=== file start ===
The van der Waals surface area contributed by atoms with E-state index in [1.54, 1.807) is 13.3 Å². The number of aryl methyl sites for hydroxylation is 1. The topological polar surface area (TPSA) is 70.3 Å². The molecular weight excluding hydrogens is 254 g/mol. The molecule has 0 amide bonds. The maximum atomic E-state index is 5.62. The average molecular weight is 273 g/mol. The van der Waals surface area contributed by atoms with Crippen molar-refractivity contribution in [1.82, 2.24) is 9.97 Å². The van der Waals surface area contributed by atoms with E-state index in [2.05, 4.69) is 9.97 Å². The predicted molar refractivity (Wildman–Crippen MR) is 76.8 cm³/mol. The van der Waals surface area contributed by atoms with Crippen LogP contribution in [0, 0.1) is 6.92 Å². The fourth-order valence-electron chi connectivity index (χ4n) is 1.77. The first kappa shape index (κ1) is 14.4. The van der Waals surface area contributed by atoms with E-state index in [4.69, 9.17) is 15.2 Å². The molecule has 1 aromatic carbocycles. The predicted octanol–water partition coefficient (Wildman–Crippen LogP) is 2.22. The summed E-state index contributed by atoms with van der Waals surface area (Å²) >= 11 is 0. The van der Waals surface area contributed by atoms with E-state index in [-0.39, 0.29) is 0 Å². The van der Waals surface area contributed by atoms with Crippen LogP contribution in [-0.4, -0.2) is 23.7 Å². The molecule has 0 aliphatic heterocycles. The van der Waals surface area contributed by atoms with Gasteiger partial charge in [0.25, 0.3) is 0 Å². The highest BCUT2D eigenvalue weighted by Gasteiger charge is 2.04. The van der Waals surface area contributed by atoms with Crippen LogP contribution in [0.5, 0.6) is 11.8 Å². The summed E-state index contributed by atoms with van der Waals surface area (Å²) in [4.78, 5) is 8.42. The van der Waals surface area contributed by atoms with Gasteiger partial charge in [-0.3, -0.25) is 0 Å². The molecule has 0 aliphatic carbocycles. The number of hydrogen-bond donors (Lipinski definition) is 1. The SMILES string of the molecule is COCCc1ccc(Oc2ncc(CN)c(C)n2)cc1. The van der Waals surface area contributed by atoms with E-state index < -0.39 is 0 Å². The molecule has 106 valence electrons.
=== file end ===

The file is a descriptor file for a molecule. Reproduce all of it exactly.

The van der Waals surface area contributed by atoms with E-state index in [1.54, 1.807) is 13.3 Å². The number of aryl methyl sites for hydroxylation is 1. The topological polar surface area (TPSA) is 70.3 Å². The molecular weight excluding hydrogens is 254 g/mol. The molecule has 0 amide bonds. The maximum atomic E-state index is 5.62. The average molecular weight is 273 g/mol. The van der Waals surface area contributed by atoms with Crippen molar-refractivity contribution in [1.82, 2.24) is 9.97 Å². The van der Waals surface area contributed by atoms with E-state index in [2.05, 4.69) is 9.97 Å². The predicted molar refractivity (Wildman–Crippen MR) is 76.8 cm³/mol. The van der Waals surface area contributed by atoms with Crippen LogP contribution in [0, 0.1) is 6.92 Å². The fourth-order valence-electron chi connectivity index (χ4n) is 1.77. The first kappa shape index (κ1) is 14.4. The van der Waals surface area contributed by atoms with E-state index in [4.69, 9.17) is 15.2 Å². The molecule has 1 aromatic carbocycles. The predicted octanol–water partition coefficient (Wildman–Crippen LogP) is 2.22. The summed E-state index contributed by atoms with van der Waals surface area (Å²) >= 11 is 0. The van der Waals surface area contributed by atoms with E-state index in [-0.39, 0.29) is 0 Å². The van der Waals surface area contributed by atoms with Crippen LogP contribution in [-0.4, -0.2) is 23.7 Å². The molecule has 0 aliphatic heterocycles. The van der Waals surface area contributed by atoms with Gasteiger partial charge in [0.25, 0.3) is 0 Å². The highest BCUT2D eigenvalue weighted by Gasteiger charge is 2.04. The van der Waals surface area contributed by atoms with Crippen LogP contribution in [0.5, 0.6) is 11.8 Å². The summed E-state index contributed by atoms with van der Waals surface area (Å²) in [4.78, 5) is 8.42. The van der Waals surface area contributed by atoms with Gasteiger partial charge in [-0.3, -0.25) is 0 Å². The molecule has 0 aliphatic carbocycles. The number of hydrogen-bond donors (Lipinski definition) is 1. The SMILES string of the molecule is COCCc1ccc(Oc2ncc(CN)c(C)n2)cc1. The van der Waals surface area contributed by atoms with E-state index < -0.39 is 0 Å². The molecule has 106 valence electrons.